4) I DON'T WANT TO SPOIL THE PARTY Both Everlys notwithstanding, The Beatles hear-by invent alt. country and, coupled with "Eight Days A Week," produce in the process their first of many 1965 North American chart-toppers.
5) TOMORROW NEVER KNOWS If you hadn't already realized during its previous thirteen songs, "Revolver" had just forever re-written musical history right before your very ears.
6) A HARD DAY'S NIGHT The undeniable State of the Art, 1964-model. Listen closely for the driving bed of bongos, not to mention that stellar George M. vs George H. piano-guitar solo (--and not a bad li'l movie they stuck after it either!)
7) HAPPINESS IS A WARM GUN Lennon truly was pop's Picasso, compositionally-speaking, and only The Beatles could've made it successfully thru this dizzying mini-History of Rock 'n' Roll with the help of only three or four tape splices.
8) GOOD MORNING GOOD MORNING Stripped of all its Pepper down to the rhythm track alone, as the "Anthology 2" version demonstrates, we realize how great a tight little band The Beatles really were --even AFTER a whole year off the road!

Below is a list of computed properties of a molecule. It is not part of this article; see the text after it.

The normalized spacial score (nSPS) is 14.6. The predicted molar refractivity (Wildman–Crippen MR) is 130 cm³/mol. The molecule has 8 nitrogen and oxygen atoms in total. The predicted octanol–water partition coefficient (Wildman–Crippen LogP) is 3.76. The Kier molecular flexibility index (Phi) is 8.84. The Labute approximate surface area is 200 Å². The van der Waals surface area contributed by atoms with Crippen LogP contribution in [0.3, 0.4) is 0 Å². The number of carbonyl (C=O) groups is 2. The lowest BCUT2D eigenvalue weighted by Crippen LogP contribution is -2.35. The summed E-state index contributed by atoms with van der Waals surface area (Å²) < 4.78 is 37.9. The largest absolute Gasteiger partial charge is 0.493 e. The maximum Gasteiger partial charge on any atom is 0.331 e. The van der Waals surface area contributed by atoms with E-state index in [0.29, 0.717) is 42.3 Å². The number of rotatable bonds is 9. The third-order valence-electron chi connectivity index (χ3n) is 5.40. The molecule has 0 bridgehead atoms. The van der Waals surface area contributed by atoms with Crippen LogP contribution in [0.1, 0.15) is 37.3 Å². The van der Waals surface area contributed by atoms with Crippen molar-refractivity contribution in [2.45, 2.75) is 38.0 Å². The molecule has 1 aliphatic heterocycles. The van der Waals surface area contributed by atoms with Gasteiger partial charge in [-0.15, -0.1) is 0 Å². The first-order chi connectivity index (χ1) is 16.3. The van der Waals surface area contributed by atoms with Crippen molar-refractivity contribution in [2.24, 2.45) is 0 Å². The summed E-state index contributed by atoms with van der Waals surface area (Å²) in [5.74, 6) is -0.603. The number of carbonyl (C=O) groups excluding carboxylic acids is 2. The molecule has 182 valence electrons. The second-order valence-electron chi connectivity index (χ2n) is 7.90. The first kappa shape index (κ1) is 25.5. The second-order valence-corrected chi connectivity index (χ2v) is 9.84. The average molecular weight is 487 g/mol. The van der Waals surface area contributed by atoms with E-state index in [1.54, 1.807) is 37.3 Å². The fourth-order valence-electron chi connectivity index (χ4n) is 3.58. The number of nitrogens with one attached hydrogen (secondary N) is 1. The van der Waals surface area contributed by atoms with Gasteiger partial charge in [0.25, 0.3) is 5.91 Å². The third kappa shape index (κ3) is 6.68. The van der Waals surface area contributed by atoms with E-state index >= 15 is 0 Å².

9) EVERYBODY'S GOT SOMETHING TO HIDE EXCEPT ME AND MY MONKEY --and THIS totally Pepper-free hum-ringer must've been even more fun to record than "Birthday," "Hey Bulldog," or maybe Lennon's Ninth ("Revolution").
10) I'LL BE ON MY WAY Along with "Hello Little Girl," the nascent Lennon and McCartney's keenest Buddy Holly re-write ever --though you must admit Billy J. Kramer, as opposed to them Beatles, recorded the definitive rendering.
11) I FEEL FINE The first feedback on record, as John once claimed? Link Wray might just have something to say about that. But there certainly was nothing finer to be heard over Christmastime 1964 --and THAT'S the truth.